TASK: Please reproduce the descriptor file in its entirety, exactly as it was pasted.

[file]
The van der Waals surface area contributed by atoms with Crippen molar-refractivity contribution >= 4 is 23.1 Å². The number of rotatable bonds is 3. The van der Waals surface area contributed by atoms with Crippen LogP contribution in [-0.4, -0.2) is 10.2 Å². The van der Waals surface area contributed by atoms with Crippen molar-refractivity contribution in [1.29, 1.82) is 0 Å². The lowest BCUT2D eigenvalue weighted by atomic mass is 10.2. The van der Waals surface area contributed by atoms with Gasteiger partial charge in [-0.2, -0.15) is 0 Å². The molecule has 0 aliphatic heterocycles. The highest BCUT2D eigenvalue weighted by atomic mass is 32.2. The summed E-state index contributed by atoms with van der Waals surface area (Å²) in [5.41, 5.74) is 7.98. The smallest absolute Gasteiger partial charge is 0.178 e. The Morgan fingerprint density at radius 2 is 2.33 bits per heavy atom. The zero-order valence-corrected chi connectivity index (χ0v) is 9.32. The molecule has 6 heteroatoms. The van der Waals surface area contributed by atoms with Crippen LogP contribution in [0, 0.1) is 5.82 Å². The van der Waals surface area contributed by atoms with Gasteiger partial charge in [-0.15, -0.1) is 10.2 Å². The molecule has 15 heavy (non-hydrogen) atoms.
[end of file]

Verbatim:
The van der Waals surface area contributed by atoms with Crippen molar-refractivity contribution >= 4 is 23.1 Å². The number of rotatable bonds is 3. The van der Waals surface area contributed by atoms with Crippen LogP contribution in [-0.4, -0.2) is 10.2 Å². The van der Waals surface area contributed by atoms with Crippen molar-refractivity contribution in [1.29, 1.82) is 0 Å². The lowest BCUT2D eigenvalue weighted by atomic mass is 10.2. The van der Waals surface area contributed by atoms with Gasteiger partial charge in [-0.2, -0.15) is 0 Å². The molecule has 0 aliphatic heterocycles. The highest BCUT2D eigenvalue weighted by atomic mass is 32.2. The summed E-state index contributed by atoms with van der Waals surface area (Å²) in [5.41, 5.74) is 7.98. The smallest absolute Gasteiger partial charge is 0.178 e. The Morgan fingerprint density at radius 2 is 2.33 bits per heavy atom. The zero-order valence-corrected chi connectivity index (χ0v) is 9.32. The molecule has 6 heteroatoms. The van der Waals surface area contributed by atoms with Crippen LogP contribution in [0, 0.1) is 5.82 Å². The van der Waals surface area contributed by atoms with Gasteiger partial charge in [-0.15, -0.1) is 10.2 Å². The molecule has 15 heavy (non-hydrogen) atoms.